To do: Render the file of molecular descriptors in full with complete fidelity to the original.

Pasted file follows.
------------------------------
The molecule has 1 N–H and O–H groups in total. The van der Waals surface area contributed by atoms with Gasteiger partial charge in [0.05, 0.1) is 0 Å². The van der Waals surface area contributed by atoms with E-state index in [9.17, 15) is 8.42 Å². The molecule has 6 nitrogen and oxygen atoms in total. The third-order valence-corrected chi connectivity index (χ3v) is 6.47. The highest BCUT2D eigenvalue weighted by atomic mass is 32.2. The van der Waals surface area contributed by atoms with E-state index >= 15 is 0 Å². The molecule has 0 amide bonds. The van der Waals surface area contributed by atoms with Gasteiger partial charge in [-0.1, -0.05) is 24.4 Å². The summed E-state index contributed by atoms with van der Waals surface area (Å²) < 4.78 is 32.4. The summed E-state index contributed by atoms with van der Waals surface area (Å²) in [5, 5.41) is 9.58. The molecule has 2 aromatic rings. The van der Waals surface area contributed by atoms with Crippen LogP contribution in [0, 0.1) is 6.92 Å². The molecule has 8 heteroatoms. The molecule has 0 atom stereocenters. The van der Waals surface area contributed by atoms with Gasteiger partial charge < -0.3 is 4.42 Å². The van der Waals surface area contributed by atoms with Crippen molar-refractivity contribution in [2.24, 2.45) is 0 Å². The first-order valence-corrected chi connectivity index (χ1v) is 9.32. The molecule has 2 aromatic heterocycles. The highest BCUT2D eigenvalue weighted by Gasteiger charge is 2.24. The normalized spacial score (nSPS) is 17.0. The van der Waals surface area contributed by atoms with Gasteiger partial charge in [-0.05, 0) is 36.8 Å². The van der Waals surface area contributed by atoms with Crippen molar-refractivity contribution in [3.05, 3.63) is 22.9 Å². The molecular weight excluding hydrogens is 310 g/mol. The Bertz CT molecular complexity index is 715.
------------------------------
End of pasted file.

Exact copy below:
The molecule has 1 N–H and O–H groups in total. The van der Waals surface area contributed by atoms with Gasteiger partial charge in [0.05, 0.1) is 0 Å². The van der Waals surface area contributed by atoms with E-state index in [9.17, 15) is 8.42 Å². The molecule has 6 nitrogen and oxygen atoms in total. The third-order valence-corrected chi connectivity index (χ3v) is 6.47. The highest BCUT2D eigenvalue weighted by atomic mass is 32.2. The van der Waals surface area contributed by atoms with E-state index >= 15 is 0 Å². The molecule has 0 amide bonds. The van der Waals surface area contributed by atoms with Gasteiger partial charge in [-0.1, -0.05) is 24.4 Å². The summed E-state index contributed by atoms with van der Waals surface area (Å²) < 4.78 is 32.4. The summed E-state index contributed by atoms with van der Waals surface area (Å²) in [5, 5.41) is 9.58. The molecule has 2 aromatic rings. The van der Waals surface area contributed by atoms with Crippen LogP contribution in [0, 0.1) is 6.92 Å². The molecule has 8 heteroatoms. The molecule has 0 atom stereocenters. The van der Waals surface area contributed by atoms with Gasteiger partial charge < -0.3 is 4.42 Å². The van der Waals surface area contributed by atoms with Crippen molar-refractivity contribution in [2.24, 2.45) is 0 Å². The first-order valence-corrected chi connectivity index (χ1v) is 9.32. The molecule has 2 aromatic heterocycles. The highest BCUT2D eigenvalue weighted by Gasteiger charge is 2.24. The normalized spacial score (nSPS) is 17.0. The van der Waals surface area contributed by atoms with Gasteiger partial charge in [-0.05, 0) is 36.8 Å². The van der Waals surface area contributed by atoms with Crippen molar-refractivity contribution in [3.05, 3.63) is 22.9 Å². The molecular weight excluding hydrogens is 310 g/mol. The Bertz CT molecular complexity index is 715.